"They might just be Britain’s next generational band." Young Fathers put on a ferociously loud, soul-stirring show for the ages at the legendary Royal Albert Hall

Acclaimed Scottish alt-indie-soul trio Young Fathers upstage Noel Gallagher, The Who, The Chemical Brothers and more during a memorable night in London

Young Fathers on stage
(Image: © Getty Images)

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Sandwiched on a stacked bill of concerts at the Royal Albert Hall, all put on to aid the Teenage Cancer Trust, between huge legacy artists such as Noel Gallagher, The Who and The Chemical Brothers, Scottish alt-indie-soul trio Young Fathers certainly stand out as arguably the most low-profile act performing across this week of fundraisers. But with a Mercury Prize win and a couple of recent BRIT nominations for Best Band and Best Album under their belts, this is the perfect chance to show they belong in such esteemed company.

Before they can, London indie-soul solo artist Murkage Dave makes light work of warming up the sold-out, historic venue all by himself. There’s the usual polite applause and curious glances as he arrives onstage, but through Dave’s fantastically catchy, self-aware and insightful 2000s R&B-meets-90s indie rock mash-up of tunes like Please Don’t Move to London It’s a Trap, World I Want to Live In and Murkage Dave Saved My Life, plus his sheer force of personality, he leaves like a conquering hero.

Young Fathers' 2023 album Heavy Heavy was one of the best of the year, and they’ve rightly been lauded for it, but as great as their utterly unique mixture of progressive rock, classic hip-hop, industrial electronica and traditional African rhythms is on record, it is absolutely dwarfed by their live experience. The lead trio are joined onstage by their usual live drummers, backing vocalists, guitar and keyboard players, but the thing that will make this particular set live long in the memory is the addition of the Manchester NIA Choir backing them up. Seeing about thirty people onstage at once, all belting out such spinetingling, powerful songs as Get Up or Geronimo, is a breathtaking sight. The choir is every bit as energetic as Young Fathers themselves, all-singing, all-dancing, everyone onstage together one giant, jumping, moving, thrusting mass of humanity, utterly lost in the music and the moment.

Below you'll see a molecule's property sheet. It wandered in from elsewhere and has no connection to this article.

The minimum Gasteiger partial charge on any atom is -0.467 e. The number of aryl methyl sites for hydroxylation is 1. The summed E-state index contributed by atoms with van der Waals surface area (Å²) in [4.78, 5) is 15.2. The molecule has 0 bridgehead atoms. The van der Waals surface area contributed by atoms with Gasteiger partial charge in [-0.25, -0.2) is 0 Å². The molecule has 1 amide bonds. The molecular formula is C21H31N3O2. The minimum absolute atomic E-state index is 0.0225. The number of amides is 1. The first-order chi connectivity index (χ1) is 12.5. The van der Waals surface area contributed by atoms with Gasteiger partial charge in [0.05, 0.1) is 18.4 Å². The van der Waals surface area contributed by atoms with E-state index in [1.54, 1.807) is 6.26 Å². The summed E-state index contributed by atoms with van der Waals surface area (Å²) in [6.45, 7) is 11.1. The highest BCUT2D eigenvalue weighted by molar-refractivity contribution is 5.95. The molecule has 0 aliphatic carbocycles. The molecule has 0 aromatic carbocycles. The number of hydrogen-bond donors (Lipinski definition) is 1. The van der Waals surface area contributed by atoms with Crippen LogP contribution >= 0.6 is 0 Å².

As great as it all looks, though, that’s nothing compared to how it sounds; the Royal Albert Hall is famous for its great acoustics, and it just about manages to control the sheer sonic weight of Young Fathers and the NIA combined. There’s been much talk over the years about the likes of Motörhead and Manowar being the loudest bands of all time, but even the likes of Lemmy would wince at the ferocity of noise that this evening generates. You can almost feel the sound of the choir barking Young Fathers frontman Kayus Bankole’s scream of “Yeah, yeah, yeah!” hitting you in the face during the final crescendo of closing track Toy. Live music in the modern era rarely feels so raw, so commanding or so brimming with life and passion as this.

Young Fathers may not have the profile or the iconic back catalogue (yet?) of some of the other artists playing across this week. But they have just as much natural star power, just as much talent and have unquestionably just put on the most spectacular show of the lot. They might just be Britain’s next generational band: the skies truly are the limit.

Stephen Hill

Since blagging his way onto the Hammer team a decade ago, Stephen has written countless features and reviews for the magazine, usually specialising in punk, hardcore and 90s metal, and still holds out the faint hope of one day getting his beloved U2 into the pages of the mag. He also regularly spouts his opinions on the Metal Hammer Podcast.